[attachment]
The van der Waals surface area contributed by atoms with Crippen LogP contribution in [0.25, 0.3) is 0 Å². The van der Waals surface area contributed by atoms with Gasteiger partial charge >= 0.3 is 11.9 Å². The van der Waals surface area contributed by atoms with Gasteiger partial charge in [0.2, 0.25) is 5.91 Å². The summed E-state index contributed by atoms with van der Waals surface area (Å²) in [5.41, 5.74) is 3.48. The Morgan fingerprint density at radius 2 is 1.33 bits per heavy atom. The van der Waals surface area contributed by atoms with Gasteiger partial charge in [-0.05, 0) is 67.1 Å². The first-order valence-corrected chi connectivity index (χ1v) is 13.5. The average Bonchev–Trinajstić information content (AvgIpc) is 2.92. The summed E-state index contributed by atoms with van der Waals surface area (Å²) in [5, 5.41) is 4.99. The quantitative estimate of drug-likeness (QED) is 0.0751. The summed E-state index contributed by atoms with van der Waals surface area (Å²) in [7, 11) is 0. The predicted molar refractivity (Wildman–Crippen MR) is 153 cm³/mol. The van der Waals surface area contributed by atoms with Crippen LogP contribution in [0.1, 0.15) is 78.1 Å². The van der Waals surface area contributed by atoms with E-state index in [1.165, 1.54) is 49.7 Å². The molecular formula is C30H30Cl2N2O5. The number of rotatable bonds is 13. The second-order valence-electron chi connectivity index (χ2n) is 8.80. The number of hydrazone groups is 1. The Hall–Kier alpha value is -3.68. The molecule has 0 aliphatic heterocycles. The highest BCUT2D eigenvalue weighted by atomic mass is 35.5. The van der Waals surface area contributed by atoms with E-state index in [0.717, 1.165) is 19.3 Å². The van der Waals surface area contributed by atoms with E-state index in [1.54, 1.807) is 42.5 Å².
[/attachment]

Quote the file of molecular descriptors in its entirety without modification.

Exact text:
The van der Waals surface area contributed by atoms with Crippen LogP contribution in [0.25, 0.3) is 0 Å². The van der Waals surface area contributed by atoms with Gasteiger partial charge >= 0.3 is 11.9 Å². The van der Waals surface area contributed by atoms with Gasteiger partial charge in [0.2, 0.25) is 5.91 Å². The summed E-state index contributed by atoms with van der Waals surface area (Å²) in [5.41, 5.74) is 3.48. The Morgan fingerprint density at radius 2 is 1.33 bits per heavy atom. The van der Waals surface area contributed by atoms with Gasteiger partial charge in [-0.05, 0) is 67.1 Å². The first-order valence-corrected chi connectivity index (χ1v) is 13.5. The average Bonchev–Trinajstić information content (AvgIpc) is 2.92. The summed E-state index contributed by atoms with van der Waals surface area (Å²) in [5, 5.41) is 4.99. The quantitative estimate of drug-likeness (QED) is 0.0751. The summed E-state index contributed by atoms with van der Waals surface area (Å²) in [7, 11) is 0. The predicted molar refractivity (Wildman–Crippen MR) is 153 cm³/mol. The van der Waals surface area contributed by atoms with Crippen LogP contribution in [0.1, 0.15) is 78.1 Å². The van der Waals surface area contributed by atoms with E-state index in [1.165, 1.54) is 49.7 Å². The molecular formula is C30H30Cl2N2O5. The number of rotatable bonds is 13. The second-order valence-electron chi connectivity index (χ2n) is 8.80. The number of hydrazone groups is 1. The Hall–Kier alpha value is -3.68. The molecule has 0 aliphatic heterocycles. The highest BCUT2D eigenvalue weighted by atomic mass is 35.5. The van der Waals surface area contributed by atoms with E-state index in [0.717, 1.165) is 19.3 Å². The van der Waals surface area contributed by atoms with E-state index in [1.54, 1.807) is 42.5 Å².